Prairie artist captures nature’s colours on canvas

She was an artist, an author and ahead of her time.

Annora Brown (1899-1987) used the southern Alberta prairies as the inspiration for a body of work that illustrated First Nations culture, wildlife and especially native wildflowers.

“This was my world,” wrote Brown. “The wailing of wind across an empty prairie, the barking of coyotes rising sharply from the velvet blackness of a coulee, the honking of wild geese before a threatening storm.”

She depicted all those things in her art but this fall, 260 of her paintings are scheduled to be digitized and made accessible to the public via Calgary’s Glenbow Museum.

The project is made possible by Joyce Sasse, a retired United Church minister and passionate admirer of Brown’s work. She contracted the Glenbow at a cost of $6,000, to digitize works already in its archives but rarely put on display.

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“I put the money down and said, ‘we’re going to do it,’ and I’m sure the community will be behind me in doing it,” said Sasse, who also grew up in southern Alberta and lives in the same landscapes as did Brown.

As a teenager, Sasse first discovered Brown when the artist’s work was displayed in Waterton National Park. It struck an immediate chord.

“I saw her art there and said ‘hey, that’s the first art I’ve seen that is about us.’ And I was smitten.”

Sasse has since written a play about Brown and has told the artist’s story in sermons and newspaper columns.

When she learned that Lethbridge’s Galt Museum was launching an exhibit on Brown and her work, Sasse said she knew the time was right to seek greater public access for Brown’s work.

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Born in 1899, Brown grew up in Fort Macleod, the daughter of a North West Mounted Police officer and a schoolteacher. She and her parents were acquainted with several of the Famous Five, the women instrumental in gaining the vote for Canadian women.

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Brown later studied at the Ontario College of Art and was instructed by two members of the famed Group of Seven, Arthur Lismer and J.E.H. MacDonald.

Mary-Beth Laviolette, curator of the exhibit at the Galt, said that training influenced Brown’s work.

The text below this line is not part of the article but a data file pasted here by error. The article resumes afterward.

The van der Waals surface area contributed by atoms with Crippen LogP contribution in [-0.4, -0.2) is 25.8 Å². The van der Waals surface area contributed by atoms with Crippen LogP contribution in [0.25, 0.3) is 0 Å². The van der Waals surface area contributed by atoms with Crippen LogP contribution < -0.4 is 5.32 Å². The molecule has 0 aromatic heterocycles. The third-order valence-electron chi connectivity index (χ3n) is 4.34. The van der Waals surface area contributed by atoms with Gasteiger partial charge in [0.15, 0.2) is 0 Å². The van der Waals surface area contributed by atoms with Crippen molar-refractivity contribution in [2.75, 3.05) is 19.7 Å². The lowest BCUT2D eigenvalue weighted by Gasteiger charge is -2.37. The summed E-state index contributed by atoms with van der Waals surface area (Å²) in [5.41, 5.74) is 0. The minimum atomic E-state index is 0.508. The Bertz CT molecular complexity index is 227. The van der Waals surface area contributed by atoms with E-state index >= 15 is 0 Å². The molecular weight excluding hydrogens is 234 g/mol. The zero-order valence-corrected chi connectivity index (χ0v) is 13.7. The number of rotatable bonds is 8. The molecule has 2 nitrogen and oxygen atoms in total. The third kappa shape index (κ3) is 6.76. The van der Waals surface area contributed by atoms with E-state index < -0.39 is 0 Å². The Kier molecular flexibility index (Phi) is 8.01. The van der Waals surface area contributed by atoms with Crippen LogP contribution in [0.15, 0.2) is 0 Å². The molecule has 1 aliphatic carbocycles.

“She was there at a very good time. She got there in 1925 and she graduated in 1929 and she had the opportunity to meet some of the members of the Group of Seven and have them also as instructors,” said Laviolette.

“They were very interested in modern art and so there was a lot of emphasis on having really bold and bright colours, and interest in the forms of things.

“That kind of set her on the path, in the sense that she learned how to really try to develop her own individual voice.”

After college, Brown had planned a career as an artist and teacher at Calgary’s Mount Royal College. Being a single career woman was unusual at that time, and so was Brown’s penchant for driving a Model T around town when few women did so.

When her mother became ill, she returned to Fort Macleod as her caregiver.

“She decided she would get to know the country that she lived in, and get to know it as well as she could,” said Laviolette.

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As Sasse recounts it, Brown stole every moment she could to pursue her art. She sold small paintings of flowers to women in the community, though in the late 1920s and 1930s, money was scarce for luxuries.

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She also gave art classes at various southern Alberta communities and wrote her first book, Old Man’s Garden, which documented the identities and folklore of many prairie wildflowers.

A second book published years later, Sketches from Life, was Brown’s autobiography.

After Old Man’s Garden was published, Brown was commissioned by the Glenbow to provide 200 wildflower paintings. It was a vast amount of work to travel, find the flowers at their peak, sketch them and later paint them, but it is this collection and 60 other works that are now being digitized.

“I think she was interested in trying to capture the light of southern Alberta. Certainly the wind had a huge presence in her art,” said Laviolette.

“I think she was really interested in kind of interpreting what she saw around her and the things that she valued.”

Sasse said Brown’s work resonates with others in southern Alberta and beyond, and many are contributing to cover costs of the digitizing project.

At the Galt, Laviolette’s curated exhibit chronicles Brown’s history and features paintings, sketches and illustrations.

“I think she kind of created a picture of southern Alberta that was seen in other parts of the country and that was really quite important.”

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The Galt exhibit in Lethbridge runs until Sept. 5. At about the same time, the Glenbow will have finished the digital project, making Brown’s work available in the museum’s database.